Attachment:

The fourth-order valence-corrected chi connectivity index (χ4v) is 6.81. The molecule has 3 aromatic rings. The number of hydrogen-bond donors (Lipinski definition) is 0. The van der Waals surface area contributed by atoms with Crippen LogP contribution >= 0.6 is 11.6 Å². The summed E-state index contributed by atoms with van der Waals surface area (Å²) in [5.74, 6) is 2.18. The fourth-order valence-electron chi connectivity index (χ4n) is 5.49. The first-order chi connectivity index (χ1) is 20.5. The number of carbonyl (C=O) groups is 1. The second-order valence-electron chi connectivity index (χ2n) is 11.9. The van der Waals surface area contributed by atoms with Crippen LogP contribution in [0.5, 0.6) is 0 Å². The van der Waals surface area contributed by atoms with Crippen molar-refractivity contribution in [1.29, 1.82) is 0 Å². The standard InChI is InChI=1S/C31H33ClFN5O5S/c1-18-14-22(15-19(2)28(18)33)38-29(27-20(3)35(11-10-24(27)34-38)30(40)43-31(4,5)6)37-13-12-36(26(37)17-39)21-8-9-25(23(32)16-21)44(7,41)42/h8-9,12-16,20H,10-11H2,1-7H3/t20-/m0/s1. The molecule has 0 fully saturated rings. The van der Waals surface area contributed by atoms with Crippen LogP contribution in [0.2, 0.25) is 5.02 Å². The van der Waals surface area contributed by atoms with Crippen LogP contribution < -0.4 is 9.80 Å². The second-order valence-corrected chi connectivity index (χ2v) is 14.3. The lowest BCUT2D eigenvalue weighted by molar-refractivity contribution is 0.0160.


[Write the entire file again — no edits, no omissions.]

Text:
The fourth-order valence-corrected chi connectivity index (χ4v) is 6.81. The molecule has 3 aromatic rings. The number of hydrogen-bond donors (Lipinski definition) is 0. The van der Waals surface area contributed by atoms with Crippen LogP contribution >= 0.6 is 11.6 Å². The summed E-state index contributed by atoms with van der Waals surface area (Å²) in [5.74, 6) is 2.18. The fourth-order valence-electron chi connectivity index (χ4n) is 5.49. The first-order chi connectivity index (χ1) is 20.5. The number of carbonyl (C=O) groups is 1. The second-order valence-electron chi connectivity index (χ2n) is 11.9. The van der Waals surface area contributed by atoms with Crippen LogP contribution in [0.5, 0.6) is 0 Å². The van der Waals surface area contributed by atoms with Crippen molar-refractivity contribution in [1.29, 1.82) is 0 Å². The standard InChI is InChI=1S/C31H33ClFN5O5S/c1-18-14-22(15-19(2)28(18)33)38-29(27-20(3)35(11-10-24(27)34-38)30(40)43-31(4,5)6)37-13-12-36(26(37)17-39)21-8-9-25(23(32)16-21)44(7,41)42/h8-9,12-16,20H,10-11H2,1-7H3/t20-/m0/s1. The molecule has 0 fully saturated rings. The van der Waals surface area contributed by atoms with Crippen LogP contribution in [0.2, 0.25) is 5.02 Å². The van der Waals surface area contributed by atoms with Crippen LogP contribution < -0.4 is 9.80 Å². The second-order valence-corrected chi connectivity index (χ2v) is 14.3. The lowest BCUT2D eigenvalue weighted by molar-refractivity contribution is 0.0160.